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Back from the dead: Tropical plant rediscovered after 40 years

A tropical plant species that was believed to have gone extinct nearly four decades ago has been rediscovered in Ecuador, according to a new study from the University of Miami

The South American wildflower was first discovered in the 1980s. In 2000, the plant was named Gasteranthus extinctus – in anticipation of its extinction. Much of the forest habitat that these tropical plants depend upon have been cleared or converted for farming. 

An international team of plant scientists, including Professor Kenneth Feeley and graduate student Riley Fortier, took an expedition to the Centinela Ridge in western Ecuador to search for Gasteranthus extinctus. Upon their arrival, the experts split up into three groups to explore the forest patches that were still intact.

“Almost immediately, two of the teams found the plant growing along streams,” said Fortier. “We were definitely excited to see it, and because of how bright the flowers are, once we knew what to look for, it was easy to find.” 

The plants were also found outside of the Centinela Ridge, which suggests that they are more widespread than expected. 

“This is a call for optimism – it shows that some of these species that we thought were extinct are not, and that these little patches of forest that are left behind can help save the diversity of plants and animals in this area,” said Professor Feeley.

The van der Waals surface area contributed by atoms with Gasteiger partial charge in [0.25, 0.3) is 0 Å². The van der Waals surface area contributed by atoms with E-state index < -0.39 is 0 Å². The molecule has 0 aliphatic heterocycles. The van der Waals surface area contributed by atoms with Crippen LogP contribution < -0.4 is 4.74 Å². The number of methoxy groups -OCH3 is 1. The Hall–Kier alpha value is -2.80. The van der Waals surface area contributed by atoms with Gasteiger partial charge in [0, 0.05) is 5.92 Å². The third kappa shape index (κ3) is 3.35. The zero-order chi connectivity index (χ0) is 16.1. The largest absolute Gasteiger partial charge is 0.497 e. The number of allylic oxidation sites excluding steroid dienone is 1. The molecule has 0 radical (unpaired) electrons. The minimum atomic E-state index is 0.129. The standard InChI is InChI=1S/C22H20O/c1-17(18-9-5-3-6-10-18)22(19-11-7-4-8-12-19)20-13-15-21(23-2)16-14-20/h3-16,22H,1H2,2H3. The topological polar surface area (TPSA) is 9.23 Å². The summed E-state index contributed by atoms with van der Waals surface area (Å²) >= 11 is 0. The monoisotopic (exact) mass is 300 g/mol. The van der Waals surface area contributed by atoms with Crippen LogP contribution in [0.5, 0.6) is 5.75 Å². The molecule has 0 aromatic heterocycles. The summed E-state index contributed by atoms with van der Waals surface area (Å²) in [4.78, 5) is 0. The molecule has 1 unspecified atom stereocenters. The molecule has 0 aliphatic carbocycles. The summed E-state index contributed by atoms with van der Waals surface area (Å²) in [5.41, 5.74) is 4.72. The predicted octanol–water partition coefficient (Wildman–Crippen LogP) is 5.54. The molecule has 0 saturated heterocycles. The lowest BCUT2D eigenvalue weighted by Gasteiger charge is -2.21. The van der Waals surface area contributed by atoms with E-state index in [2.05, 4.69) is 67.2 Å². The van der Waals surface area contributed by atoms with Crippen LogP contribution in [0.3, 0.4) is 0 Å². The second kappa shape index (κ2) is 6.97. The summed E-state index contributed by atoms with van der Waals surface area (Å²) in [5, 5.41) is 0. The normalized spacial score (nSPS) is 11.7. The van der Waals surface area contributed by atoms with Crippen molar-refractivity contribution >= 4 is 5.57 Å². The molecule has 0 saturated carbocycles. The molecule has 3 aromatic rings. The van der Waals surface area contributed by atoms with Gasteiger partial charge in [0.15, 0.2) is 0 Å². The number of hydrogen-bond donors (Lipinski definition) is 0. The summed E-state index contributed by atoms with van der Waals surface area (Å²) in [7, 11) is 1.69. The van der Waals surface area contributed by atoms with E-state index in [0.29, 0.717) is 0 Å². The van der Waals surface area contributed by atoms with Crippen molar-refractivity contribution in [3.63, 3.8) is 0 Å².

“Some of these species have been able to hang on for a long time, but that area is still losing forest as they continue to clear it for agricultural land, so we need to save what we have now to prevent any actual extinctions.” 

Professor Feeley said he hopes that this expedition will spark others to explore the remaining forests and discover what other tropical species may or may not be extinct today. 

“This highlights a problem of the tropics, which is that we have so little information; until you send a team of top botanists to a location, you’ll never know what is really there,” said Professor Feeley. “The fact that we can’t even be confident about if a species is either alive or extinct just highlights that we need more people out there looking for these species.” 

The experts are working with local organizations to protect the two remaining patches of forest that exist in the area. According to Fortier, these two spots represent just 100 hectares of land but contain a host of rare plant species.

“Right now, these forests could be cut down any day, so we want to push to protect them,” said Fortier.

“When botanists first collected plants there, they noted the immense biodiversity of the region, but before they did anything about it, they returned and were completely alarmed by the deforestation,” said Professor Feeley. “Unfortunately, deforestation can happen quicker than science can.” 

The study authors emphasized the importance of conserving this diversity to help counter the effects of climate change. 

“Preserving biodiversity, especially local biodiversity, is more than just plants and animals. It’s also preserving the water cycle, our food, and much more,” said Fortier. “We are ensuring an easier life for humankind in the long run.”

Image Credit: Photo by Riley Fortier

The study is published in the journal PhytoKeys.

By Chrissy Sexton, Staff Writer

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